AP Health care has been an ongoing story for the past few months.
On July 2, President Donald Trump signed an executive order to repeal and replace Obamacare, but the process is bogged down in a bureaucratic maelstrom.
The administration’s process is already bogged in, and the deadline for that repeal effort to move forward is now looming.
The deadline for Congress to vote to repeal Obamacare has been delayed to October 3, 2019.
But that date could be pushed back further, and it’s likely that Trump will make his own decision about the repeal timeline and whether to use it for the 2018 midterm elections.
If he does, Republicans will be under immense pressure to pass the repeal by early December.
That means the 2018 election could be in play, with both House Speaker Paul Ryan and Senate Majority Leader Mitch McConnell both looking to push their agenda forward in the next several months.
If Trump does use the repeal deadline for 2018, it’s possible that the midterm elections could come at a time when the House and Senate have been on different sides of the aisle.
That would be very unusual, however, because in most of the last 60 years, there have been no midterm elections in the United States.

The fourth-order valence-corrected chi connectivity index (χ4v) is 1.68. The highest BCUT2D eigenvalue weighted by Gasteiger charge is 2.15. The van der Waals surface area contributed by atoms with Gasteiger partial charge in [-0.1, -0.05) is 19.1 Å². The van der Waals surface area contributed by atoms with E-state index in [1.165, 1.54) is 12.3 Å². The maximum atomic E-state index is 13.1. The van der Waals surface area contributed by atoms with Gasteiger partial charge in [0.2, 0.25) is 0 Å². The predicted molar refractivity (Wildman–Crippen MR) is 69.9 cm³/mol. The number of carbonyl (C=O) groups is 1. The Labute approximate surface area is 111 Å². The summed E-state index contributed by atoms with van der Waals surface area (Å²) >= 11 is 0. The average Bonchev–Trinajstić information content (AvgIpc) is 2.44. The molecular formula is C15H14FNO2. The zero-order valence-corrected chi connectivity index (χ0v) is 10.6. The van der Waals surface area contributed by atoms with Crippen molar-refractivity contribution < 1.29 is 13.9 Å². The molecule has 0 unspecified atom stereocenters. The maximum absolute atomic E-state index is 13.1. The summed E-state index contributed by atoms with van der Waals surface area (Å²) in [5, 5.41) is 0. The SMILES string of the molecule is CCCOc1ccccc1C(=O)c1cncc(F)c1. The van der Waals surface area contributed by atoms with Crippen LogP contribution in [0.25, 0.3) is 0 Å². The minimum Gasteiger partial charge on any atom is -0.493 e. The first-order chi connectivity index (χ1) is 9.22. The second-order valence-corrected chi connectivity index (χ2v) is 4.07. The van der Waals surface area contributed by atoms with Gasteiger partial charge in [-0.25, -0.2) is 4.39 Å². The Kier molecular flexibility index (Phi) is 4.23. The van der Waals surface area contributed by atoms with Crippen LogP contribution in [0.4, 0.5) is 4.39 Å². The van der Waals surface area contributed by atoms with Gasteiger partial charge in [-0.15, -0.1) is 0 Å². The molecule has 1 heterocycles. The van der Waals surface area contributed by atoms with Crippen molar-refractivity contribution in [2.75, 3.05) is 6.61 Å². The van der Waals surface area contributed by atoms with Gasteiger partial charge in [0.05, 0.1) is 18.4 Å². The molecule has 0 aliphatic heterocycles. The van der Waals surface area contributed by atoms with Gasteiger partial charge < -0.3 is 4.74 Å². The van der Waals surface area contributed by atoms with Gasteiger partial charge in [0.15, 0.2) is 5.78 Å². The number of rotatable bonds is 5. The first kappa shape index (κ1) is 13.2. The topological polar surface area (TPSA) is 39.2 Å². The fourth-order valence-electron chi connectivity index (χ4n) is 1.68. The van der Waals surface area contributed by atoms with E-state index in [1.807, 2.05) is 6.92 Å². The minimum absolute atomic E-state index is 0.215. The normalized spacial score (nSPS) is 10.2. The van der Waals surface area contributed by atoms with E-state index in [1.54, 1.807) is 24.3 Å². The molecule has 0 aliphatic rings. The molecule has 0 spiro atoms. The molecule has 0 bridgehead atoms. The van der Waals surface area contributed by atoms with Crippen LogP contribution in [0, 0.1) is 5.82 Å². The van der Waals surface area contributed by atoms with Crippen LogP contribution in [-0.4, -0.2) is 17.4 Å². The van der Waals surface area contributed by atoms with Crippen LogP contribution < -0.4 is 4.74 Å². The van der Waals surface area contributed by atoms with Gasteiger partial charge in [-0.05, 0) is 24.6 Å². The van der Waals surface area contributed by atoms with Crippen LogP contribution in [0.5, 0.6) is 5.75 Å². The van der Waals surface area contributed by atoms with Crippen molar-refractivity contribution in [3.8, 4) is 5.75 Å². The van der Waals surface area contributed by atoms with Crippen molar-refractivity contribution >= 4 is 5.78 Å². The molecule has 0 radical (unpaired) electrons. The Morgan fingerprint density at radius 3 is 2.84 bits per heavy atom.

It’s unclear if Republicans will use the 2018 deadline to push a repeal bill that can pass both chambers and win passage in both chambers.
It’s also unclear how the Trump administration will respond to criticism that it’s using the 2018 repeal deadline as a political opportunity.
If that happens, Trump could be expected to veto any such legislation, potentially hurting Republicans on the 2018 ballot.
The Congressional Budget Office estimates that repealing Obamacare could cause 16 million Americans to lose coverage by 2026.
This estimate is based on a study of the House GOP repeal bill.
The CBO’s analysis suggests that by 2027, 23 million Americans could lose coverage and that it would cost the U.S. economy about $4.5 trillion.
The nonpartisan Congressional Budget Service also says that repealing the ACA would cost a $1.4 trillion boost to the federal deficit.
If this estimate is correct, it would likely cause Republicans to lose their House majority and potentially their House control in 2020.
It also could make it difficult for Trump to make the case to his supporters that repealing and replacing Obamacare is a good idea, because many people will be less likely to support the bill if it were passed as a repeal and replaced.
In fact, according to a recent Gallup poll, only 42 percent of Republicans support the House Republicans’ plan.